Here, to give an idea of the perfect organization, the manager raised his stick. Immediately his gesture was repeated from the top to the bottom of the park, and from the choral societies, from the brass bands, from the tambourines, there burst forth the majestic strains of the popular southern song, _Grand Soleil de la Provence_. Voices and instruments rose in the sunlight, the banners filled, the dancers swayed to their first movement, while on the other side of the river a report flew like a breeze that the Bey had arrived unexpectedly by another route. The manager made another gesture, and the immense orchestra was hushed. The response was slower this time, there were little delays, a hail of words lost in the leaves; but one could not expect more from a concourse of three thousand people. Just then the carriages appeared, the state coaches which had been used on the occasion of the last Bey's visit--two large chariots, pink and gold as at Tunis. Mme. Jansoulet had tended them almost as holy relics, and they had come out of their coverings, with their panels, their hangings and their gold fringes, as shining and new as the day they were made. Here again Cardailhac's ingenuity had been freely exercised. He had thought horses looked too heavy for those unreal fragilities, so he had harnessed instead eight mules, with white reins, decorated with bows and pompons and bells, and caparisoned from head to foot in that marvellous Esparto work--an art Provence has borrowed from the Moors and perfected. How could the Bey not be pleased!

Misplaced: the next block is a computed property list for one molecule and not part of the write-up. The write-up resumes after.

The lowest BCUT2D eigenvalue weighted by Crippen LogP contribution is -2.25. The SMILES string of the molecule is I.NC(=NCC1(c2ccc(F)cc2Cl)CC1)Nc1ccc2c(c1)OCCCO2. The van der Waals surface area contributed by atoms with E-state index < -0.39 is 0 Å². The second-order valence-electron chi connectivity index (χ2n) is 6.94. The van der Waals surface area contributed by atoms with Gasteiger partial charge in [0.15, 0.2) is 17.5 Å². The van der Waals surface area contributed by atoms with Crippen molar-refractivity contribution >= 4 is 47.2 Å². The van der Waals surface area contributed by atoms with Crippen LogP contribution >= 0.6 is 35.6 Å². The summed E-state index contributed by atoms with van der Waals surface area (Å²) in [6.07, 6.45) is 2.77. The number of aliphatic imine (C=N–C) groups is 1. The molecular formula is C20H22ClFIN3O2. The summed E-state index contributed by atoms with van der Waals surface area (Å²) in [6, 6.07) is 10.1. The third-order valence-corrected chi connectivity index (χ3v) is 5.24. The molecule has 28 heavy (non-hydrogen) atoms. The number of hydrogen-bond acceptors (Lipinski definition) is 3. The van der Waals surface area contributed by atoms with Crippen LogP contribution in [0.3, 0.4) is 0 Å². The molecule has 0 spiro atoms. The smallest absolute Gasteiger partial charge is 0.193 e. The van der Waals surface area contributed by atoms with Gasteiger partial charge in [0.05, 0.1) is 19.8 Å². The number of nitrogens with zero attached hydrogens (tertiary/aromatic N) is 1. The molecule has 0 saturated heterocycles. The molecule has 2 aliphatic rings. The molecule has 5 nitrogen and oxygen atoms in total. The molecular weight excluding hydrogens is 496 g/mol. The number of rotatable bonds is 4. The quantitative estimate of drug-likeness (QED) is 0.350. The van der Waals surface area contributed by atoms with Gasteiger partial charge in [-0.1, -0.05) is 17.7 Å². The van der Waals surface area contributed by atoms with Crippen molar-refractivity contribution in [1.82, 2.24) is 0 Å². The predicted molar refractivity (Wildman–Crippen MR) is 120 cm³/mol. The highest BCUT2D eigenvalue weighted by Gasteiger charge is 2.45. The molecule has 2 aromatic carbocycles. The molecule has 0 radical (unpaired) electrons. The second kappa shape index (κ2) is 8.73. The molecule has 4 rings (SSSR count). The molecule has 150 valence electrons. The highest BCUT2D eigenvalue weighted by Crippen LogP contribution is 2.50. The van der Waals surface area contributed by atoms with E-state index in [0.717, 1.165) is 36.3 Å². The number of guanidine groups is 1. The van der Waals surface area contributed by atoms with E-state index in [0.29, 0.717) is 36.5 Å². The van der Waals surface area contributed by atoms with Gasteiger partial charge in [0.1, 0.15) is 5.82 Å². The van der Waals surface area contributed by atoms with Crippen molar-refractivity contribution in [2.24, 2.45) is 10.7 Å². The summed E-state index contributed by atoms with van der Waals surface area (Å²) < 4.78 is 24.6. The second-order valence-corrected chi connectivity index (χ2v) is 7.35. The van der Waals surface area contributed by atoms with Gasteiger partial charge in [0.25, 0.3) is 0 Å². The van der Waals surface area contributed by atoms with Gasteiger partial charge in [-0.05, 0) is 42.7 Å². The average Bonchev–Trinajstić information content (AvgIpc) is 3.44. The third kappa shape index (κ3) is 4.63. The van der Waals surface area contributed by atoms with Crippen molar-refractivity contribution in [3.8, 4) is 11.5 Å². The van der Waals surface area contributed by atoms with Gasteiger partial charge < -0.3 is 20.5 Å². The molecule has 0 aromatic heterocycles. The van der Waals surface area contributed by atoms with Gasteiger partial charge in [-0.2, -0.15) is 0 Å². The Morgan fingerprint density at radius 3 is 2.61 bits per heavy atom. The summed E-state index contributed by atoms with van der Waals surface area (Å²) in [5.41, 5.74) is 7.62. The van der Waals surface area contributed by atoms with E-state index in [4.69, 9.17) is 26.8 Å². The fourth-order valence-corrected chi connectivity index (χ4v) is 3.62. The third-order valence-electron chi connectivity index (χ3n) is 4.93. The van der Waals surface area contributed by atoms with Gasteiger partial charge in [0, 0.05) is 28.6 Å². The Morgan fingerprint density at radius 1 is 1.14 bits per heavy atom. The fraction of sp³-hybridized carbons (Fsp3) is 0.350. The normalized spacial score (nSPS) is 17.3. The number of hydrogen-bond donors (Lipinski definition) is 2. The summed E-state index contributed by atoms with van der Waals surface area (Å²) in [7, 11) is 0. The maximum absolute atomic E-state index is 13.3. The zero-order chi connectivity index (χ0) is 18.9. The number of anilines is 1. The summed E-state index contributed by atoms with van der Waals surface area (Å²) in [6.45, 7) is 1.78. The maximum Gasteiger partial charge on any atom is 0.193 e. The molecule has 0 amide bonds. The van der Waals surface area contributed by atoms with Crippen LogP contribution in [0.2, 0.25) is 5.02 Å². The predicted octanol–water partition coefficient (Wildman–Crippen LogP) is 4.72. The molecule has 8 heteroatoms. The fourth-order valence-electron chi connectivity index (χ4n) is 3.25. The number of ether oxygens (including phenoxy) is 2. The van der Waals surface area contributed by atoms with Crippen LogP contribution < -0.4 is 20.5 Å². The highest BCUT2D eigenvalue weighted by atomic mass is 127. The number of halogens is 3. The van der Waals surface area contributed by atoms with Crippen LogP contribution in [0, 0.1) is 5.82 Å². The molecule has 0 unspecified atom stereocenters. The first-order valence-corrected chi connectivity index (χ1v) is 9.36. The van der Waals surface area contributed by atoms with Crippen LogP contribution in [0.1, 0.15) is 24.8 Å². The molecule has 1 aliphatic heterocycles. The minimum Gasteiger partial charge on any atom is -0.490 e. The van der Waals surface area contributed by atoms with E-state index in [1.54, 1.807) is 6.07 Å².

The Nabob, Monpavon, the prefect, and one of the generals got into the first coach; the others filled the succeeding carriages. The priests and the mayors, swelling with importance, rushed to the head of the choral societies of their villages which were to go in front, and all moved off along the road to Giffas.